A tale of two neighbourhoods

London is a city, architectonically speaking, that offers many interesting buildings but that is, also, very uniform. The same design recurs times and times again, all around the city.

Does this means that, no matter where you go, London will always look the same? No. The human geography of the city changes abruptly from borough to borough, even from street to street.

Yesterday I set off on a walk with the precise intent to demonstrate this; I started off in Chiswick and walked some miles westwards towards Hounslow, camera in hand. Here’s the photographic report of what I saw, under the form of a series of slideshows with accompanying notes. All pictures are in B&W just because yesterday I happened to find “Homecoming” by Don McCullin and I’ve spent the whole day thinking of being an actual photoreporter.

I know, how silly. But let’s get started, shall we?

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Chiswick is where I live. I like it immensely, for it doesn’t seem a big town at all, more like a smallish village where everyone knows everyone else. It’s got its difects, mind you – it’s annoyingly posh at times, property prices are spiking so high that I’ll soon have to move out, even the local reverends have gone to marketing classes and have sticked snappy slogans on their churches – but of all the places I’ve lived in London it’s my favourite.

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The new breed of Chiswickers, provided that this is a name, are following the same, well-tested path: a) move in by buying a ridicolously overpriced house; b) garnish it with a series of cars parked outside, possibly German-made, obviously high powered and preferably longer than the house itself; c) use them to go shopping at Waitrose, about 500 meters from where they live.

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If there’s one thing that Chiswick has aplenty, that’s green stuff. Parks and such are as common as coffee tables with copies of the Guardian on it, and Chiswickers use them (the parks, not the papers) with gusto. On weekends mornings the populace gets out en masse to play with their dogs and offspring, with only one rule: make sure to be wearing the most expensive and up-to-date sporting outfit you can buy.

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In terms of shops, Chiswick retail offerings can be summed up as: high end, usually fiercely independent (unless they’re part of a chain considered to be ‘hip’) and generally in touch with their clients’ likings: free range, local, multi-grain, fair trade, you name it. The demographics of the neighbourhood are peculiars as well: the average Joe’s obviously well educated, has a good job, is mostly white Anglo-Saxon or European (French, Italian, German). And if you see a veiled woman walking by chances are she’s a nun.

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Between Chiswick and Hounslow there’s a sort of no-men’s-land, Brentford, made mainly of the A4 flyover, building sites that one day will host car showrooms, empty office buildings and some dystopian-looking residential streets.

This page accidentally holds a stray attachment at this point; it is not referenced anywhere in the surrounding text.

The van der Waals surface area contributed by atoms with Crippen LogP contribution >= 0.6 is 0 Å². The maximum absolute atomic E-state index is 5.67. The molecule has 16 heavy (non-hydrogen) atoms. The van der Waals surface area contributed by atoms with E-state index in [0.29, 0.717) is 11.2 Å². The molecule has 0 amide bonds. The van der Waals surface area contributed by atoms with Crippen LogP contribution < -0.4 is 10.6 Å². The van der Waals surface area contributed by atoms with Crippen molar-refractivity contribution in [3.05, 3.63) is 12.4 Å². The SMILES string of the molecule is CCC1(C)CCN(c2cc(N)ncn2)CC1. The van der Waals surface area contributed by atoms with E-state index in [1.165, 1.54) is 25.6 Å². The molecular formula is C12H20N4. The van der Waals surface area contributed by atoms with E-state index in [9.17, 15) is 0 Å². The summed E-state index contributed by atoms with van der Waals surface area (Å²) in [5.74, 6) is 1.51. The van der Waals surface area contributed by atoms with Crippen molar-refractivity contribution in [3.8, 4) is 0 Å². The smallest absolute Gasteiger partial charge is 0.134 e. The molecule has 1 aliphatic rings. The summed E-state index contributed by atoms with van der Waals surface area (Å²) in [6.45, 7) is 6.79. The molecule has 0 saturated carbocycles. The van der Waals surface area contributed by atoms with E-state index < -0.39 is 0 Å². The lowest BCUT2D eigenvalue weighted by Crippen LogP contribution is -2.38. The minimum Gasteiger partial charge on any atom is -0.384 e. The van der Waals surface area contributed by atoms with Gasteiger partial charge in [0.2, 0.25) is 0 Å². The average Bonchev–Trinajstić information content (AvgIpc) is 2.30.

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My usual entry point in Hounslow is the A4 road, a quasi-motorway cutting the neighbourhood in two. We’re not far from Chiswick now, but we could well be in another country: homes look cheaply made, the sidewalks are awash with rubbish not collected for days and with dust not broomed away and cars are definitely not as shiny as in Chiswick. The demographics are also changing, something reflected by the food truck selling Halal shawarmas and tikka wraps. Above planes from Heathrow boom at low altitude, but no anti-airport banners are to be found: most of the locals work there.

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Hounslow’s heart lies to the south of the A4 and it’s much more lively than what can be seen by the big road. Shop abounds, as well as people out and about. Unlike Chiswick they’re mostly franchises of discount brands or minimarkets. The Asian influence is clearly visible, being immigrants from the Subcontinent the largest community in the neighbourhood. The mélange gets interesting and unexpected results such as the Irish pub serving Thai (authentic!) food.

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Hounslow’s High Street is particularly busy today. Incredibly enough it’s the only fully pedestrianised way I can think of, and that includes also Boris Johnson’s showcase downtown. Today a group of performers is staging a sort of tour of Great Britain through each place’s dances. A few blocks away it’s all quiet but for the occasional plane, until I unwittingly step into a Sikh wedding reception party, Rolls Royce drophead included. After that the road is clear for Heathrow: the tale of two neighbouring boroughs is told and I can start the journey home.

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